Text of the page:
In Seán Ó Riada - Mo Sheanathair on St Stephen’s Day on TG4 at 9.20pm, his granddaughter Doireann Ní Ghlacáin resolves to find out more about this divisive and iconic figure.
By charting her grandfather’s life and times, she aims to uncover the true Ó Riada, in a moving tribute to this giant of Irish cultural life.
The programme features performances by Iarla Ó Lionaird, Barry Douglas, Nell Ní Chróinín, Cór Chúil Aodha and Peadar Ó Riada, as well as interviews with contemporaries and family.
A seminal feature length documentary, it aims to give an intimate portrayal of Ó Riada like never before.
Meanwhile, a special edition of radio series An Saol ó Dheas on Raidio na Gaeltachta on Monday, December 27 at 12.08pm features an interview with Seán and Ruth Ó Riada’s seven children – Peadar, Eoghan, Ally, Rachel, Sorcha, Cathal and Liadh.
The world knows Ó Riada as a gifted composer, arranger and musician, but this programme will explore his children’s memories of him as a father, and their family life before and after the death of their father in 1972, and their mother Ruth, who died just six years later.
Still on a traditional music theme, and The Flourishing on RTÉ1 on Thursday, December 30 at 6.30pm, is an hour-long arts documentary, which begins in the 1950s, a landmark era for the revival of Irish traditional and folk music, and takes us on an intriguing journey to the present day, when it’s hard to believe the future of this musical genre was ever in doubt.
The Flourishing will feature the work and voices of this most important generation – among them Paul Brady, Mary Black, Finbar Furey, Paddy Glackin, Andy Irvine, Tríona Ní Domhnaill, Mary O’Hara and Mary Bergin – as we discover how they re-energised the tradition and created new soundscapes that changed the course of Irish folk music.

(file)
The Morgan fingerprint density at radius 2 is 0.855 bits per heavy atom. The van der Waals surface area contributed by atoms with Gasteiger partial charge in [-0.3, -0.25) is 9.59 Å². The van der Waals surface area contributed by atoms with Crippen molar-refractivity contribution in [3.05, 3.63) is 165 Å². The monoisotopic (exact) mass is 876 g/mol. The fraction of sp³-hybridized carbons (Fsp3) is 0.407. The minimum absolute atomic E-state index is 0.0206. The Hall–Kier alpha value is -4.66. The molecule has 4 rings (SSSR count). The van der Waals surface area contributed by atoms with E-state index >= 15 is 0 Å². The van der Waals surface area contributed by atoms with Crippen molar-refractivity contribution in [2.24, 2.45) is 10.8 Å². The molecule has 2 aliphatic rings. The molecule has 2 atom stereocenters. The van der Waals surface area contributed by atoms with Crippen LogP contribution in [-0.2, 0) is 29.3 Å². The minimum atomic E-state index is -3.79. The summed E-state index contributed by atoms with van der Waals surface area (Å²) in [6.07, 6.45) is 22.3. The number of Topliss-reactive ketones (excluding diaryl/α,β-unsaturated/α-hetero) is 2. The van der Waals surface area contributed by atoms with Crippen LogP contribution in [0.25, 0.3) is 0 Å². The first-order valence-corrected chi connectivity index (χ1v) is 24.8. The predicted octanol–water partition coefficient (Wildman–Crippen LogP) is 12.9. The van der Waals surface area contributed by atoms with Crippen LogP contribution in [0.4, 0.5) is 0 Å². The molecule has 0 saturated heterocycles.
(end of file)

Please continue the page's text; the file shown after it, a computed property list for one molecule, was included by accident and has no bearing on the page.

Moving on a few decades, and How Ireland Rocked The 70s on RTÉ1 on Tuesday, December 28 at 6.30pm looks at the evolution of the festival circuit in Ireland in the 1970s, a decade in which rock music – national and global – began to take root here.
Against a back-drop of political instability, the greater penetration of popular culture into Ireland saw, by the end of the 1970s, the development of a national scene and the emergence of a golden generation of local bands primed for export.
In 1970, Richmond Park in Inchicore, Dublin, hosted Ireland’s first ever outdoor rock music festival. An audience of 1,500 paid to see a one-night bill headlined by Mungo Jerry and also featuring a handful of emerging Irish ‘beat groups’, a nascent Thin Lizzy among them. Run by a group of enthusiastic amateurs, the event was a commercial disaster.
But by the end of the decade, following examples set in the U.S. and in Britain, a handful of other rock music festivals had taken place across Ireland, most notably at Dalymount Park in Dublin, Macroom, Co. Cork, Lisdoonvarna in Co. Clare, Leixlip, Co. Kildare. and Carnsore Point in Co. Wexford.